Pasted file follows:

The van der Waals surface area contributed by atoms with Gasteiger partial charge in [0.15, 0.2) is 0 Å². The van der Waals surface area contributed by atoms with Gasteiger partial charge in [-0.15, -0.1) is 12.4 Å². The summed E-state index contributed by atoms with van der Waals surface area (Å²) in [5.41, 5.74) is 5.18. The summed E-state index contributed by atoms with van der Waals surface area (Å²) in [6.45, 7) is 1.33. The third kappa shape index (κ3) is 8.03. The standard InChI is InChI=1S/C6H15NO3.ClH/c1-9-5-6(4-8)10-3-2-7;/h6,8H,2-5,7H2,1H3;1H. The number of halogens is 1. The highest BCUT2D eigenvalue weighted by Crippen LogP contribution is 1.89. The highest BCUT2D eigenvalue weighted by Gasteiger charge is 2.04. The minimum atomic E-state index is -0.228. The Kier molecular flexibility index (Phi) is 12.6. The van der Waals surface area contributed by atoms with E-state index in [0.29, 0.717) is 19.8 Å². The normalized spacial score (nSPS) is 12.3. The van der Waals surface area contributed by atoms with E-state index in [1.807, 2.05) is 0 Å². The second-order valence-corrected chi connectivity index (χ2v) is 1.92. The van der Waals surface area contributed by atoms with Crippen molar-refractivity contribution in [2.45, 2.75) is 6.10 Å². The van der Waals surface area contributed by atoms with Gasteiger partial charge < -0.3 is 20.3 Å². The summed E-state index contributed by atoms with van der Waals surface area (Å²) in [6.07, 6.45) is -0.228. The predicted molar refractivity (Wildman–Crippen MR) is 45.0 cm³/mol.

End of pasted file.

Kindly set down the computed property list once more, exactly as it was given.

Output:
The van der Waals surface area contributed by atoms with Gasteiger partial charge in [0.15, 0.2) is 0 Å². The van der Waals surface area contributed by atoms with Gasteiger partial charge in [-0.15, -0.1) is 12.4 Å². The summed E-state index contributed by atoms with van der Waals surface area (Å²) in [5.41, 5.74) is 5.18. The summed E-state index contributed by atoms with van der Waals surface area (Å²) in [6.45, 7) is 1.33. The third kappa shape index (κ3) is 8.03. The standard InChI is InChI=1S/C6H15NO3.ClH/c1-9-5-6(4-8)10-3-2-7;/h6,8H,2-5,7H2,1H3;1H. The number of halogens is 1. The highest BCUT2D eigenvalue weighted by Crippen LogP contribution is 1.89. The highest BCUT2D eigenvalue weighted by Gasteiger charge is 2.04. The minimum atomic E-state index is -0.228. The Kier molecular flexibility index (Phi) is 12.6. The van der Waals surface area contributed by atoms with E-state index in [0.29, 0.717) is 19.8 Å². The normalized spacial score (nSPS) is 12.3. The van der Waals surface area contributed by atoms with E-state index in [1.807, 2.05) is 0 Å². The second-order valence-corrected chi connectivity index (χ2v) is 1.92. The van der Waals surface area contributed by atoms with Crippen molar-refractivity contribution in [2.45, 2.75) is 6.10 Å². The van der Waals surface area contributed by atoms with Gasteiger partial charge < -0.3 is 20.3 Å². The summed E-state index contributed by atoms with van der Waals surface area (Å²) in [6.07, 6.45) is -0.228. The predicted molar refractivity (Wildman–Crippen MR) is 45.0 cm³/mol.